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£12m salmon fishing plan for River Derwent

Section of river Image copyright Other
Image caption Allowing salmon and sea trout into the river system is expected to generate cash from anglers

Salmon and sea trout are to be allowed into a Yorkshire river system in an effort to build a multi-million pound fishery in the area.

Fish travelling inland from the North Sea will be able to access the River Derwent when a barrage is opened.

The scheme, at Barmby on the Marsh in East Yorkshire, is expected to allow thousands of migrating fish to access the 72-mile river and tributaries.

East Yorkshire Rivers Trust said it would "add £12.5m to local economies".

The barrier at Barmby was built in the mid-1970s where the waterway joins the River Ouse near Drax power station to help abstract water.

It effectively closed off the the river to the Ouse and migrating fish because its boat lock, the only way through for fish, was only opened occasionally.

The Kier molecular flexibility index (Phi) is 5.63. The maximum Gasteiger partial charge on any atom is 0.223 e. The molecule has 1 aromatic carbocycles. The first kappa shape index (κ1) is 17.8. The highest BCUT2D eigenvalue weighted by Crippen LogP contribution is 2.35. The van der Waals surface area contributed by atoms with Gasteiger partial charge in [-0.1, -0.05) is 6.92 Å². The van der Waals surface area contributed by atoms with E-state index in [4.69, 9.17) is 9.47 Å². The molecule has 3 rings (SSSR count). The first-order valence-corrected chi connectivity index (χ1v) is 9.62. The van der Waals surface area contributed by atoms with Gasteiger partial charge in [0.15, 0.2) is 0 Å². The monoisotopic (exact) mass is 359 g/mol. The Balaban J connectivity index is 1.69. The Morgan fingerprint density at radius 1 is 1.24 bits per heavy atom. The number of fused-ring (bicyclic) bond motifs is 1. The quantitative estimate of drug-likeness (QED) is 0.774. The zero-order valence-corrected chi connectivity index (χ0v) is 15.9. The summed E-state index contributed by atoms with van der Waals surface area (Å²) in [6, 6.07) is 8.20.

East Yorkshire Rivers Trust said anglers could potentially catch 500 salmon and 1,400 sea trout in the river each year.

Opening the barrage would "add £12.5m to the local economies in Ryedale and districts along the river," said John Shannon, the trust's Derwent restoration project officer.

The trust said the River Derwent was Yorkshire's largest river system covering 2,057 sq km (794 sq miles) and "is ideal for spawning".

At present Yorkshire's most valuable river is the Esk where anglers land 200 salmon and 600 sea trout each year.

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